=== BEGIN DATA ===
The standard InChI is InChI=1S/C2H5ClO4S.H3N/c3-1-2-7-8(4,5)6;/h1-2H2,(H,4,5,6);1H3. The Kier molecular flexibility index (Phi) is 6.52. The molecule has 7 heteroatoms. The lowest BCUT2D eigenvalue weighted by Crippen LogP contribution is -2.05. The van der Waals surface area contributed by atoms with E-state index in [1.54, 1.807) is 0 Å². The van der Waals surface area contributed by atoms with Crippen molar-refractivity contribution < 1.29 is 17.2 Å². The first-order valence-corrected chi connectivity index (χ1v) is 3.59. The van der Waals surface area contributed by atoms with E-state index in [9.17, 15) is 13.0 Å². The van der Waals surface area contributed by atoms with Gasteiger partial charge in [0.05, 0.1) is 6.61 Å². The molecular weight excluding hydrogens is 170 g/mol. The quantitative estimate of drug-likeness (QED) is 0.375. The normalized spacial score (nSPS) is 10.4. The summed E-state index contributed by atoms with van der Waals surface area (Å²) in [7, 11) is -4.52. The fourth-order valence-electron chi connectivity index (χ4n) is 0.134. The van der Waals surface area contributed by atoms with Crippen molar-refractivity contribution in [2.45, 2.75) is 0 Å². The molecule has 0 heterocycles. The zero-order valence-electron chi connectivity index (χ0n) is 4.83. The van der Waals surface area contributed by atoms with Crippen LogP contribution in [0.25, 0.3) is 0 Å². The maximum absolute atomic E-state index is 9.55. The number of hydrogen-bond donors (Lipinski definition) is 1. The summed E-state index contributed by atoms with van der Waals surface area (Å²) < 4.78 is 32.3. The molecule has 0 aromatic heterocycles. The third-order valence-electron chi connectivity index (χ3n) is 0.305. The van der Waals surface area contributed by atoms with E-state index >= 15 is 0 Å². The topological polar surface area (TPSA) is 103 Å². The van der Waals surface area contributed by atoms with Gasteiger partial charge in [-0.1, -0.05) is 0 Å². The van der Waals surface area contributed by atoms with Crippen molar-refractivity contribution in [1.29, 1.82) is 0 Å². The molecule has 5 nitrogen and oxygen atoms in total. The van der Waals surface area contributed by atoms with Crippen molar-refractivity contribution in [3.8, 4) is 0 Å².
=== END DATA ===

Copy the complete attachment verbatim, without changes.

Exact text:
The standard InChI is InChI=1S/C2H5ClO4S.H3N/c3-1-2-7-8(4,5)6;/h1-2H2,(H,4,5,6);1H3. The Kier molecular flexibility index (Phi) is 6.52. The molecule has 7 heteroatoms. The lowest BCUT2D eigenvalue weighted by Crippen LogP contribution is -2.05. The van der Waals surface area contributed by atoms with E-state index in [1.54, 1.807) is 0 Å². The van der Waals surface area contributed by atoms with Crippen molar-refractivity contribution < 1.29 is 17.2 Å². The first-order valence-corrected chi connectivity index (χ1v) is 3.59. The van der Waals surface area contributed by atoms with E-state index in [9.17, 15) is 13.0 Å². The van der Waals surface area contributed by atoms with Gasteiger partial charge in [0.05, 0.1) is 6.61 Å². The molecular weight excluding hydrogens is 170 g/mol. The quantitative estimate of drug-likeness (QED) is 0.375. The normalized spacial score (nSPS) is 10.4. The summed E-state index contributed by atoms with van der Waals surface area (Å²) in [7, 11) is -4.52. The fourth-order valence-electron chi connectivity index (χ4n) is 0.134. The van der Waals surface area contributed by atoms with Crippen molar-refractivity contribution in [2.45, 2.75) is 0 Å². The molecule has 0 heterocycles. The zero-order valence-electron chi connectivity index (χ0n) is 4.83. The van der Waals surface area contributed by atoms with Crippen LogP contribution in [0.25, 0.3) is 0 Å². The maximum absolute atomic E-state index is 9.55. The number of hydrogen-bond donors (Lipinski definition) is 1. The summed E-state index contributed by atoms with van der Waals surface area (Å²) < 4.78 is 32.3. The molecule has 0 aromatic heterocycles. The third-order valence-electron chi connectivity index (χ3n) is 0.305. The van der Waals surface area contributed by atoms with E-state index >= 15 is 0 Å². The topological polar surface area (TPSA) is 103 Å². The van der Waals surface area contributed by atoms with Gasteiger partial charge in [-0.1, -0.05) is 0 Å². The van der Waals surface area contributed by atoms with Crippen molar-refractivity contribution in [1.29, 1.82) is 0 Å². The molecule has 5 nitrogen and oxygen atoms in total. The van der Waals surface area contributed by atoms with Crippen molar-refractivity contribution in [3.8, 4) is 0 Å².